- Seven projects awarded “NHS innovation test bed” status
- NHS England chief executive hails “major new drive to modernise how NHS delivers care”
- Programme aims to combine different innovative healthcare interventions to increase their impact
Seven projects have been awarded “NHS innovation test bed” status under a flagship programme designed to bring together innovative technologies and the NHS, and integrate them to speed up their impact.
NHS England chief executive Simon Stevens is set to launch the first wave of test beds at the World Economic Forum in Davos today, as part of “a major new drive to modernise how the NHS delivers care”.
Mr Stevens will tell the audience in Switzerland: “Over the next decade major health gains won’t just come from a few ‘miracle cures’, but also from combining diverse breakthroughs in fields such as biosensors, medtech and drug discovery, mobile communications, and [artificial intelligence] computing.
“Our new NHS test beds programme aims to bring together some of these most promising technologies in receptive environments inside the world’s largest public, integrated health service.”
The first wave of test beds includes five health and care projects and two “internet of things” test beds (see box below). They aim to address a wide range of issues including helping older patients, people with long term conditions and patients with mental health problems.
What are the seven test beds?
There are five health and care test beds:
- Care City Health and Care: UCLPartners and innovators working to promote healthy ageing across a 1 millon population in north east London
- Long Term Conditions Early Intervention Programme: NHS partners around Greater Manchester working with partners and the Greater Manchester Academic Health Science Network to help better identify and support patients at risk of long term conditions using new predictive techniques.
- Lancashire and Cumbria Innovation Alliance: NHS organisations, including two new care models vanguards, working with partners to support the frail elderly and people with long term conditions to remain well outside of hospital and avoid unnecessary admissions.
- Perfect Patient Pathway: Sheffield city region aims to create the “perfect patient pathway” for patients suffering from long term conditions, such as diabetes, mental health problems, respiratory disease and other chronic conditions.
- RAIDPlus Integrated Mental Health Urgent Care: Birmingham and Solihull Mental Health Foundation Trust partner with Accenture to offer more proactive support for people at risk of mental health crisis.
Plus two “internet of things” test beds. The internet of things (IOT) is a computing concept that describes a future where everday objects will be connected to the internet and be able to identify themselves to other devices. The IOT test beds are:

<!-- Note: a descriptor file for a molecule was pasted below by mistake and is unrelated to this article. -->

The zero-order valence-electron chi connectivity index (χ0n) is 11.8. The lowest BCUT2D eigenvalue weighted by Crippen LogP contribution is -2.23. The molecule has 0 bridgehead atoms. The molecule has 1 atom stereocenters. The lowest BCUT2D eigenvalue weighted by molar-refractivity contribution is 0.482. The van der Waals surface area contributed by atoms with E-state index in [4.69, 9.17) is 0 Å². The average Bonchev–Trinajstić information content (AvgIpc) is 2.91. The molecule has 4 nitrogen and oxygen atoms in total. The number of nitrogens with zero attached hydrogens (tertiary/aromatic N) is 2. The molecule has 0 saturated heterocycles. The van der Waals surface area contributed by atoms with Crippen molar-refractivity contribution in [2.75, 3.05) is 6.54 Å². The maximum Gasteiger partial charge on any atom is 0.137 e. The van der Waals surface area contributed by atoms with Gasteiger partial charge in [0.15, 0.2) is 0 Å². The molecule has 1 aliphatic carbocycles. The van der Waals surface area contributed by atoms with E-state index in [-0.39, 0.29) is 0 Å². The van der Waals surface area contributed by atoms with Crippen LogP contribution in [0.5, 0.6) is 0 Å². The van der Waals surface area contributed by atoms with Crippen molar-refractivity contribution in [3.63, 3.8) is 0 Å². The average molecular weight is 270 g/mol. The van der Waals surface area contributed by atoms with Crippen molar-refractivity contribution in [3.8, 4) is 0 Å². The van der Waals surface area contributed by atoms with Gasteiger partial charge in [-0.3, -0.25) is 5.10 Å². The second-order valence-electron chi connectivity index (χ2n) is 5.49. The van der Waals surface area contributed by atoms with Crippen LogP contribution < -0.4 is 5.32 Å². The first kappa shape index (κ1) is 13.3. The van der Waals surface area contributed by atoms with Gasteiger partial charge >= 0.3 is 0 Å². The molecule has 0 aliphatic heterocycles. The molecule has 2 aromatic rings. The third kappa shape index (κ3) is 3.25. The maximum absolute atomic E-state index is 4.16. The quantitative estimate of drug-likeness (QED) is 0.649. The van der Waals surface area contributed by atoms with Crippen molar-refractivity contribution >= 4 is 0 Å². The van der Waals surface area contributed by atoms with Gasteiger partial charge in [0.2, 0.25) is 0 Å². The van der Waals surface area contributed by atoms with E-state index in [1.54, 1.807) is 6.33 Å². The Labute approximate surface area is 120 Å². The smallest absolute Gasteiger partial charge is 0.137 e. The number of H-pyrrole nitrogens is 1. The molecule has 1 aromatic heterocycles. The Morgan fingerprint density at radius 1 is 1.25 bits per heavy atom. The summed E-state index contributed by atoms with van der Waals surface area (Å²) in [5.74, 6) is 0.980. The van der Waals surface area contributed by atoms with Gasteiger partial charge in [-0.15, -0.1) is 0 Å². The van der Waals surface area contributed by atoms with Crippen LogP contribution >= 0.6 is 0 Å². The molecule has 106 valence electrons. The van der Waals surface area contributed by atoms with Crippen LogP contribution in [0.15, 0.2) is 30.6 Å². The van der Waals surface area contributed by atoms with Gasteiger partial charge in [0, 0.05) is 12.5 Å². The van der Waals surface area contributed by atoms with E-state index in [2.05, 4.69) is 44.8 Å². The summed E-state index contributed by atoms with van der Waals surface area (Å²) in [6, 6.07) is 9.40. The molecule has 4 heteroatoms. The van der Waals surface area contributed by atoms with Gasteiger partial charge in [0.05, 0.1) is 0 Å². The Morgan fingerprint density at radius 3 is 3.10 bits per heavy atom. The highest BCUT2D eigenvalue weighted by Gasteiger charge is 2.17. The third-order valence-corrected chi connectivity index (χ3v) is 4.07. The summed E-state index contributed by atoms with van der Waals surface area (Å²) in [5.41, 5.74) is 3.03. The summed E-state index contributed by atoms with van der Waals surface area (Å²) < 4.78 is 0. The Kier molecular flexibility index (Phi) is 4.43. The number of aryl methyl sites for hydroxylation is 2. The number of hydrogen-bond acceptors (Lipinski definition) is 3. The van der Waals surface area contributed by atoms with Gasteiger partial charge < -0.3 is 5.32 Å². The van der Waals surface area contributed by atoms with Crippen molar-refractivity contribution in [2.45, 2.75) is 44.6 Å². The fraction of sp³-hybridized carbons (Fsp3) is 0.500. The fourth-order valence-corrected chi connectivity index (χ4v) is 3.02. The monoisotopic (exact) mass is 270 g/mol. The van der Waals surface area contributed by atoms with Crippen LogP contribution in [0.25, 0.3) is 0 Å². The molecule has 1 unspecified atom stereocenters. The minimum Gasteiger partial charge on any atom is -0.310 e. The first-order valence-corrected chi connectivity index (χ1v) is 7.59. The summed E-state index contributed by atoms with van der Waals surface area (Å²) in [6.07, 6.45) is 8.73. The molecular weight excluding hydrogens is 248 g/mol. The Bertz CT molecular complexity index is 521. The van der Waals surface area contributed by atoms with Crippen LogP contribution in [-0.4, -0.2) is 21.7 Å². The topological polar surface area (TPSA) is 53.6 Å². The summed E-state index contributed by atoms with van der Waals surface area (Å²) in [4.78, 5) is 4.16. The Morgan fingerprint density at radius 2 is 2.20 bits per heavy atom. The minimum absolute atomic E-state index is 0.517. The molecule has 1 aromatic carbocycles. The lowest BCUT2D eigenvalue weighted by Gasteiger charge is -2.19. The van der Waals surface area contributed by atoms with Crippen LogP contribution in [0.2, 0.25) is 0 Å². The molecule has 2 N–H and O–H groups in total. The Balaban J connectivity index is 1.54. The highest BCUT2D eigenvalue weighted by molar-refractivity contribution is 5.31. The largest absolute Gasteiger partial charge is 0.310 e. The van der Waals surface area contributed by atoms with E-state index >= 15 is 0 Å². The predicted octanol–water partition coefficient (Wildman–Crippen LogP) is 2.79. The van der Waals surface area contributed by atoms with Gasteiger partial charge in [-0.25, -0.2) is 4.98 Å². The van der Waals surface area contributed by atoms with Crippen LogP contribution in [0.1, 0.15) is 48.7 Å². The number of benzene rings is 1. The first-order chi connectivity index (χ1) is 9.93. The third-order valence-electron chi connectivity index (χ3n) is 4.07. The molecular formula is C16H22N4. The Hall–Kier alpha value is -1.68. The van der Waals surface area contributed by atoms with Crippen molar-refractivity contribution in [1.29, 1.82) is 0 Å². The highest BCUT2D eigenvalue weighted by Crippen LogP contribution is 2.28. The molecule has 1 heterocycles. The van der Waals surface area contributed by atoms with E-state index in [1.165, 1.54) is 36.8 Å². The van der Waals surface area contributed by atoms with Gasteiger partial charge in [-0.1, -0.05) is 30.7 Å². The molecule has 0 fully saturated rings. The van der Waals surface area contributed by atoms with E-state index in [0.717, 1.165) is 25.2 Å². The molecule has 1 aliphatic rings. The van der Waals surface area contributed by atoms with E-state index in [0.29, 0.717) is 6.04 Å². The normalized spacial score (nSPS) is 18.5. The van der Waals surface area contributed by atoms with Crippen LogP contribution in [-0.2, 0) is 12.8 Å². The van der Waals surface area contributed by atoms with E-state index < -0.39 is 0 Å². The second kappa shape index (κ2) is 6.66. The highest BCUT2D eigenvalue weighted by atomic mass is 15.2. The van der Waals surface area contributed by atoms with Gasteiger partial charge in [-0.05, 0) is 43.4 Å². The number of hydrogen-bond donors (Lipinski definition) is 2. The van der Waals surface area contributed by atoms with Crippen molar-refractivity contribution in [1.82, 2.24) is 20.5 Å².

- Diabetes Digital Coach: a project led by the West of England AHSN in partnership with Diabetes UK and technology companies bringing together mobile health self-management tools (wearable sensors and supporting software) with the latest developments in connecting monitoring devices.
- Technology Integrated Health Management: Surrey and Borders Partnership FT and a number of health technology providers to help people with dementia to live in their own homes for longer.
An NHS England statement said: “These collaborations between the NHS and innovators – including Verily (formerly Google Life Sciences), IBM and Philips – aim to harness technology to address some of the most complex issues facing patients and the health service.
“Frontline health and care workers in seven areas will pioneer and evaluate the use of novel combinations of interconnected devices, such as wearable monitors, data analysis and ways of working, which will help patients stay well and monitor their conditions themselves at home.
“Successful innovations will then be available for other parts of the country to adopt and adapt to the particular needs of their local populations.”
NHS England told HSJ the projects will share £17m of central funding between now and 2017-18. The money is to be used primarily used for evaluation to create a robust evidence base so that successful innovations can be implemented at speed elsewhere.
Test bed partners may also add in further funding, an NHS England spokesman said.
NHS England is putting together a “national support package” to address issues such as helping establish evaluation metrics, solutions for information governance issues and other issues on which areas say they would like advice.
The programme, first trailed in the Five Year Forward View in 2014, received 500 expressions of interest from innovators following a prospectus being published last March.
Jenny Shand, executive lead of the Care City test bed, told HSJ: “Getting test bed status is a great opportunity and will allow us to really accelerate our progress and do more than would have otherwise been possible.
“A big barrier to getting innovative interventions more widely adopted is building a robust evidence base. The funding will help us get academic leadership and analytical support to do that, and put in place other parts of the core infrastructure for the project, such as bringing service users together and mobilising frontline teams to lead the implementation.”
Mike Birtwistle, founding partner of consultants Incisive Health, said: “It’s good news that the NHS is starting to look at the telehealth pitch again. It would be interesting to see what level of resources are being brought in from the private sector and other partners, and how fast they can get innovation off the ground within the test bed sites.
“Another interesting question is will the test beds make a significant contribution delivering the forward view or are they are down payment on the years after that?”